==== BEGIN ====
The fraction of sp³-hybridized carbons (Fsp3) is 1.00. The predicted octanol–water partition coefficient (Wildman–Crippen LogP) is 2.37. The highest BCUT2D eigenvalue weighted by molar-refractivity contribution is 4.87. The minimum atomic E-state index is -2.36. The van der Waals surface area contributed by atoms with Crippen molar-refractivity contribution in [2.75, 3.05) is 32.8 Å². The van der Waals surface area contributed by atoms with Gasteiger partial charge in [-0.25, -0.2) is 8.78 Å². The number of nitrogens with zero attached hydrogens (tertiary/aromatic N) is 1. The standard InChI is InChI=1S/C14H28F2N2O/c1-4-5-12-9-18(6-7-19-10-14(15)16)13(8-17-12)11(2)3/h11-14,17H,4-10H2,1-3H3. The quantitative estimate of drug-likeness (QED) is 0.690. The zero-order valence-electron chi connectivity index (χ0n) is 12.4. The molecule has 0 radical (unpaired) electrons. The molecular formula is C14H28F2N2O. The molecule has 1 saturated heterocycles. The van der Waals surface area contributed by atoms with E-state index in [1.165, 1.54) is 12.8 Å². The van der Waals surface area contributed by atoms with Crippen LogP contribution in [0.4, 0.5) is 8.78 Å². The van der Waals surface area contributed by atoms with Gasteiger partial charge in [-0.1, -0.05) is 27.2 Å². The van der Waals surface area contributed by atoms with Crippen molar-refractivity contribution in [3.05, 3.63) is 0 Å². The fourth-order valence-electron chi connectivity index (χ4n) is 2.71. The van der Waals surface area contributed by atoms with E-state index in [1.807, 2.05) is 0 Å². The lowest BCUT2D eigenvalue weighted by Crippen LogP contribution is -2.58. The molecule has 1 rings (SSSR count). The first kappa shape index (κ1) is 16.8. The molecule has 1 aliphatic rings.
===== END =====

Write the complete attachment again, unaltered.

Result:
The fraction of sp³-hybridized carbons (Fsp3) is 1.00. The predicted octanol–water partition coefficient (Wildman–Crippen LogP) is 2.37. The highest BCUT2D eigenvalue weighted by molar-refractivity contribution is 4.87. The minimum atomic E-state index is -2.36. The van der Waals surface area contributed by atoms with Crippen molar-refractivity contribution in [2.75, 3.05) is 32.8 Å². The van der Waals surface area contributed by atoms with Gasteiger partial charge in [-0.25, -0.2) is 8.78 Å². The number of nitrogens with zero attached hydrogens (tertiary/aromatic N) is 1. The standard InChI is InChI=1S/C14H28F2N2O/c1-4-5-12-9-18(6-7-19-10-14(15)16)13(8-17-12)11(2)3/h11-14,17H,4-10H2,1-3H3. The quantitative estimate of drug-likeness (QED) is 0.690. The zero-order valence-electron chi connectivity index (χ0n) is 12.4. The molecule has 0 radical (unpaired) electrons. The molecular formula is C14H28F2N2O. The molecule has 1 saturated heterocycles. The van der Waals surface area contributed by atoms with E-state index in [1.165, 1.54) is 12.8 Å². The van der Waals surface area contributed by atoms with Crippen LogP contribution in [0.4, 0.5) is 8.78 Å². The van der Waals surface area contributed by atoms with Gasteiger partial charge in [-0.1, -0.05) is 27.2 Å². The van der Waals surface area contributed by atoms with Crippen molar-refractivity contribution in [3.05, 3.63) is 0 Å². The fourth-order valence-electron chi connectivity index (χ4n) is 2.71. The van der Waals surface area contributed by atoms with E-state index in [1.807, 2.05) is 0 Å². The lowest BCUT2D eigenvalue weighted by Crippen LogP contribution is -2.58. The molecule has 1 rings (SSSR count). The first kappa shape index (κ1) is 16.8. The molecule has 1 aliphatic rings.